When you’re ready, click “Next.”

Name your virtual machine and select Linux vrsion

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Allocate the RAM using the slider or enter the value in the text box. If you’re installing Ubuntu or Ubuntu-based distros, we’d recommend selecting at least 4GB of RAM. Then, click “Next.”

Allocate the RAM to your Virtual Machine

Check the “Create a Virtual Hard Disk” radio button and click on “Create.”

Create a virtual hard disk for OS

Check the “VDI (VirtualBox Disk Image)” option and click on “Next.”

Check VirtualBox disk image and click on next

Lastly, check the “Dynamically Allocated” option if you want to keep your storage consumption as low as possible, then click “Create.”

Check Dynamically allocate and click on next

RELATED: How to Convert Between Fixed and Dynamic Disks in VirtualBox

Use the slider or the text box to allocate the storage for the VM. If your goal is only to try out the distro, 15GB will suffice.

allocate hard drive space and click Create

Once done, you will see a Ubuntu VM on VirtualBox’s homepage. Click on the VM and click “Start.”

Start virtual machine

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The VM window will pop up alongside a “Select start-up disk” popup. Click on the small “File” icon to select the ISO.

Select an ISO in Virtual Machine

Click on the “Add” icon and select the distro’s ISO file from the download location. If you already have a bootable Linux USB, you can also boot from a USB drive in VirtualBox.

Finally, click on “Choose” and start the VM.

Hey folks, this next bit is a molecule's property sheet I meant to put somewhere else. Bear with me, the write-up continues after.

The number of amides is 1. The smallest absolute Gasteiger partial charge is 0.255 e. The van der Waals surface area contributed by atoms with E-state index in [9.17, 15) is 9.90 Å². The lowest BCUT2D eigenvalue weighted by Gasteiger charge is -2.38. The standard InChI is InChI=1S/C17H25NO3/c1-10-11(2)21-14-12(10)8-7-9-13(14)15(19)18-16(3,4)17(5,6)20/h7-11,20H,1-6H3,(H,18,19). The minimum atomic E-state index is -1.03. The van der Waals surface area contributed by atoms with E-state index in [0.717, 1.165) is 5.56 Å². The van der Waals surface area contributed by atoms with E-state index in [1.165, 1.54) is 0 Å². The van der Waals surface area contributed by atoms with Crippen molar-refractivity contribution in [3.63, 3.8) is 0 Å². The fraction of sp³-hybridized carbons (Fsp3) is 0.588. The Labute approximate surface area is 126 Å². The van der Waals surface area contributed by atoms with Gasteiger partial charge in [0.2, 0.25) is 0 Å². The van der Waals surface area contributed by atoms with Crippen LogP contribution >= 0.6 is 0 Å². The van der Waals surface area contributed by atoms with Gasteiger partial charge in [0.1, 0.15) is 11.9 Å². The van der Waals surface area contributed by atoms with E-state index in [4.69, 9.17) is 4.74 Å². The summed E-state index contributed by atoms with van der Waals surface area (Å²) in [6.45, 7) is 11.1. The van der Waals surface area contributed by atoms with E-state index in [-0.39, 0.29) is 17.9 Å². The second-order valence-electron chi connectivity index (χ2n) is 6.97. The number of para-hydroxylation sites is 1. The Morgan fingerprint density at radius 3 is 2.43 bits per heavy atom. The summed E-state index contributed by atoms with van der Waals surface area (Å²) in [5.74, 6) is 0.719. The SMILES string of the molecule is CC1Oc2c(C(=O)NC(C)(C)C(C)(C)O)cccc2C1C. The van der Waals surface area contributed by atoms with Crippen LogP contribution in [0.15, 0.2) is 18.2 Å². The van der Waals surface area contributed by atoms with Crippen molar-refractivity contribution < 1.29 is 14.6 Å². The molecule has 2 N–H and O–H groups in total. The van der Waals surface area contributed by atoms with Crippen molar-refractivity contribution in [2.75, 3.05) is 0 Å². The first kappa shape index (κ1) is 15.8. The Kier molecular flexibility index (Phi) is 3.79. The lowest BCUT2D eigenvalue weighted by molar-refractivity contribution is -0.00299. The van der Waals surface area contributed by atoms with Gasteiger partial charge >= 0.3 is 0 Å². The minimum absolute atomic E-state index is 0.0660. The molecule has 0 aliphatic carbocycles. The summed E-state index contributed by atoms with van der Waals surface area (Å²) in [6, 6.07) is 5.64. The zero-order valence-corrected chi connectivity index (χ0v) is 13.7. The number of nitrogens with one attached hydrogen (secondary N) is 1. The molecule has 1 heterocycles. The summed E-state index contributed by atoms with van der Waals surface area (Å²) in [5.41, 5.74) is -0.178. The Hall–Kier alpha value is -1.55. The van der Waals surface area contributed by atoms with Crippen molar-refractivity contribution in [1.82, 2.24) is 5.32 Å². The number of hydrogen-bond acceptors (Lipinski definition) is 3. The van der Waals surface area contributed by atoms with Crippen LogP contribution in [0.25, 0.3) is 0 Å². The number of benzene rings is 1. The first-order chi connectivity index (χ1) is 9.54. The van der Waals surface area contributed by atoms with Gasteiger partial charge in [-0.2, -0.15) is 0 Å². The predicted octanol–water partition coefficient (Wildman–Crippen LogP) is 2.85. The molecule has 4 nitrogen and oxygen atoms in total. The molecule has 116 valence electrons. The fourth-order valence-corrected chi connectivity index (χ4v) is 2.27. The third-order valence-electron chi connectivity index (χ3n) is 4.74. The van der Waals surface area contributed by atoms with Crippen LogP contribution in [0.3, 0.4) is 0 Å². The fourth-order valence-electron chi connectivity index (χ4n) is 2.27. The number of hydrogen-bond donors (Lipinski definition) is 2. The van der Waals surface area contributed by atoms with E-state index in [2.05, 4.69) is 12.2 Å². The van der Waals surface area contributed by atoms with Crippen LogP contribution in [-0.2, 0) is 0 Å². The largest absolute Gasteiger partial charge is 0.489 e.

Add ISO to run Virtual Machine

The VM will then boot into your chosen Linux distro. You may be greeted by an installation screen, where you usually have the option to either try it out or install it in the VM. Once you’ve installed it, you won’t have to boot the ISO anymore and can simply launch the VM from VirtualBox’s console.

VM booting into Ubuntu installer

Installing VirtualBox Extension Pack

Want extra features and control over your VM? Installing the VirtualBox Extension Pack adds support for USB, webcam, and more. Here’s how to download and install it in VirtualBox.

Download the VirtualBox Extension Pack from the downloads page.

Download VirtualBox extension pack

Open VirtualBox and click on “Tools,” then click on “Preferences.”

Click on Preferences

Go to the “Extensions” tab.

Go to the extensions tab

Click on the tiny “+” icon located at the right-most corner of the window.

Add new extension

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Select VirtualBox Extension Pack from the download location and click on “open.”

Open the VirtualBox extension pack

Finally, click on “Install.”

Install VirtualBox extension pack

Now that your Linux virtual machine is up and running, here are some of the VirtualBox tips and tricks you need to know.

RELATED: 10 VirtualBox Tricks and Advanced Features You Should Know About